I was looking at our milkweed pants in our front yard, and there’s the monarch butterfly caterpillars eating, eating, eating. They can’t see anything. They don’t have eyes, but they eat the plant that they were laid on. When the plant is gone, they go find another. And how do they do that? Then they find a bush or a tree to pupate in. How do they do that? They know how to do it without eyes. And then they pupate, which means they turn to mush and then come out a flying thing. Go figure. That is pretty cool.

So, these are design qualities that we can observe in nature, and, from that, we properly infer the intelligence and creativity, now, in the aesthetic sense, of a creative—and powerful—being. There are lots of things that one can infer in what might be called natural theology about the character of God. By the way, Paul, in Romans 1, says people are held responsible for that. What about those who have never heard about Jesus? Well, maybe they’ve never heard about Jesus, but they’ve all heard about the Father. That’s his point. And if they hear about the Father and reject the Father by suppressing the truth in unrighteousness, why does the Father have any obligation to give them more information about his Son? Because, as Jesus said, “If you reject the Son, you reject the Father who sent me.” If they’re already rejecting the Father, they’re not going to accept the Son whom he sent.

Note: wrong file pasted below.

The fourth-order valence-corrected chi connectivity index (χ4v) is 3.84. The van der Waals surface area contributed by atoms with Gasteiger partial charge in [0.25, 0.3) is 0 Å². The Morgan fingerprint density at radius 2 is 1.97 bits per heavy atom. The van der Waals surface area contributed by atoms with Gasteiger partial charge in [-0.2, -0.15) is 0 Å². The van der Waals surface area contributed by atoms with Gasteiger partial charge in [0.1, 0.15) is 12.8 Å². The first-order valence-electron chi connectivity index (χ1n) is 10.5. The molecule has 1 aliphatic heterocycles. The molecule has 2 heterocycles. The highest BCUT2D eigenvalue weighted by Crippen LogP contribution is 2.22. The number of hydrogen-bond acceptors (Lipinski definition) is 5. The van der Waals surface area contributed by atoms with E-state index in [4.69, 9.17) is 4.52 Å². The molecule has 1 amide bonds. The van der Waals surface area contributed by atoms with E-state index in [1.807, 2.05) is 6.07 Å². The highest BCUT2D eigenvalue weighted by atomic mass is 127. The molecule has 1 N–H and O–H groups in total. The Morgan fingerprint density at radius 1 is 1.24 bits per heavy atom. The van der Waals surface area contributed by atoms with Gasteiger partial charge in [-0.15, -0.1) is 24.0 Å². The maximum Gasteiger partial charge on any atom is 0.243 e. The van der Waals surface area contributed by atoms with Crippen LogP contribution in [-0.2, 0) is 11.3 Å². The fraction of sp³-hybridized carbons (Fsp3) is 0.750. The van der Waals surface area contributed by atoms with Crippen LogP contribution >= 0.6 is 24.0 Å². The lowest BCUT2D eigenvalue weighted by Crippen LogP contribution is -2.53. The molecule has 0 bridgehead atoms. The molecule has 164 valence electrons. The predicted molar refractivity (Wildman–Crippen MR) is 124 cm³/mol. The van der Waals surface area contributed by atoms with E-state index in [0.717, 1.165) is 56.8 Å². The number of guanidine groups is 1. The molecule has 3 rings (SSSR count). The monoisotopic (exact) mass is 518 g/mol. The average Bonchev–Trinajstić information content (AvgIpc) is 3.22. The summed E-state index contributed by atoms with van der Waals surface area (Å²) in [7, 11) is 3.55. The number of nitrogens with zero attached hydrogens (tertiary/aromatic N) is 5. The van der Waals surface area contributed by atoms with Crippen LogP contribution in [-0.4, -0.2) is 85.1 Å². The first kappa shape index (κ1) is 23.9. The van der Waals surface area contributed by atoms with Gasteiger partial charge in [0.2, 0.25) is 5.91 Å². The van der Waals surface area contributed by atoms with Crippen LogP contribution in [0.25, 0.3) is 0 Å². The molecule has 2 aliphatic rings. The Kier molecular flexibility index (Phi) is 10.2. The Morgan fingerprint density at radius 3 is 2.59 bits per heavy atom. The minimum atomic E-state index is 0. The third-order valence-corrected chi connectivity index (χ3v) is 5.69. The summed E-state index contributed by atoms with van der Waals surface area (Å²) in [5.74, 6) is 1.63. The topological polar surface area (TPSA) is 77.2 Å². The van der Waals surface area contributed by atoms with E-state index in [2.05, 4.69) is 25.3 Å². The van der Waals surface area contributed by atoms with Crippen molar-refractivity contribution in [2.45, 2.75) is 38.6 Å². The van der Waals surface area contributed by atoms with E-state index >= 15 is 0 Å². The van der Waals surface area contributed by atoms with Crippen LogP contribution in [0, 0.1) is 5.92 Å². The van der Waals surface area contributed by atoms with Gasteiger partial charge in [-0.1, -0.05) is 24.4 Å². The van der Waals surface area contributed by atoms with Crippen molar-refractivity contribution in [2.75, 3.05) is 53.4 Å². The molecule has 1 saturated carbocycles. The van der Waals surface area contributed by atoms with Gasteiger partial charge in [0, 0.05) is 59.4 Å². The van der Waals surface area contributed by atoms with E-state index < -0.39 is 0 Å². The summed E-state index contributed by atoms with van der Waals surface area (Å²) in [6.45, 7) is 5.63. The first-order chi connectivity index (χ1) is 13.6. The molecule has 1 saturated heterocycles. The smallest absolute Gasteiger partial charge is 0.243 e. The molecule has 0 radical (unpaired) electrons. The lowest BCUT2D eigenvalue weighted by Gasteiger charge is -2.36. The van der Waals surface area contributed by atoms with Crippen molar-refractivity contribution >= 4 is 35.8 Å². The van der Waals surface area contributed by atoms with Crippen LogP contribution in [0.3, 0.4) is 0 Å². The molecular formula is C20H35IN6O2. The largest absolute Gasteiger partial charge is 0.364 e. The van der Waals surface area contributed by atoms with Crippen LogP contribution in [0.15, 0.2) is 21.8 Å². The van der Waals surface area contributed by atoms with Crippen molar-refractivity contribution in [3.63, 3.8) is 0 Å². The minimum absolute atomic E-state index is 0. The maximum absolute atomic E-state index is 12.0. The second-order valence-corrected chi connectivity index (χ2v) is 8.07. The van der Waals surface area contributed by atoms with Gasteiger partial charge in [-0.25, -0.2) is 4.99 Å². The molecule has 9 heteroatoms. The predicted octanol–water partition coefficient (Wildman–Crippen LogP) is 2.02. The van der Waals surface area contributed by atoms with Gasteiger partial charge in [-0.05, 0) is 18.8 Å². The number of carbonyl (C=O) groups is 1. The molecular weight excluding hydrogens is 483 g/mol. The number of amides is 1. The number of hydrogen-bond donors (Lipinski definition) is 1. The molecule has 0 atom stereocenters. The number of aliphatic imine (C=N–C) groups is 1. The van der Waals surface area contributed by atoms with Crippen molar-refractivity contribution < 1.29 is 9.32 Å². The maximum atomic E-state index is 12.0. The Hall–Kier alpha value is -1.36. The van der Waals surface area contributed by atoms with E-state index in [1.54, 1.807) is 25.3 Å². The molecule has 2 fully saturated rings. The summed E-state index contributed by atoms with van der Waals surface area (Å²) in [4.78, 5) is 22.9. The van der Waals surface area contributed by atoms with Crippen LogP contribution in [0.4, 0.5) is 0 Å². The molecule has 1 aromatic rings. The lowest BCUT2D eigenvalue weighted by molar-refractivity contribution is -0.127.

Amy: Just to add a couple more things to your list, there, Greg, we know he cares about beauty. We know that he’s rational because everything is orderly. So, even beyond being creative, you know, he’s beautiful. He’s rational. And, also, I think it also indicates that he is a person—that he’s an agent, because if he were just a force of some kind, there would be no explanation for a beginning of creation. He has to initiate the beginning of creation.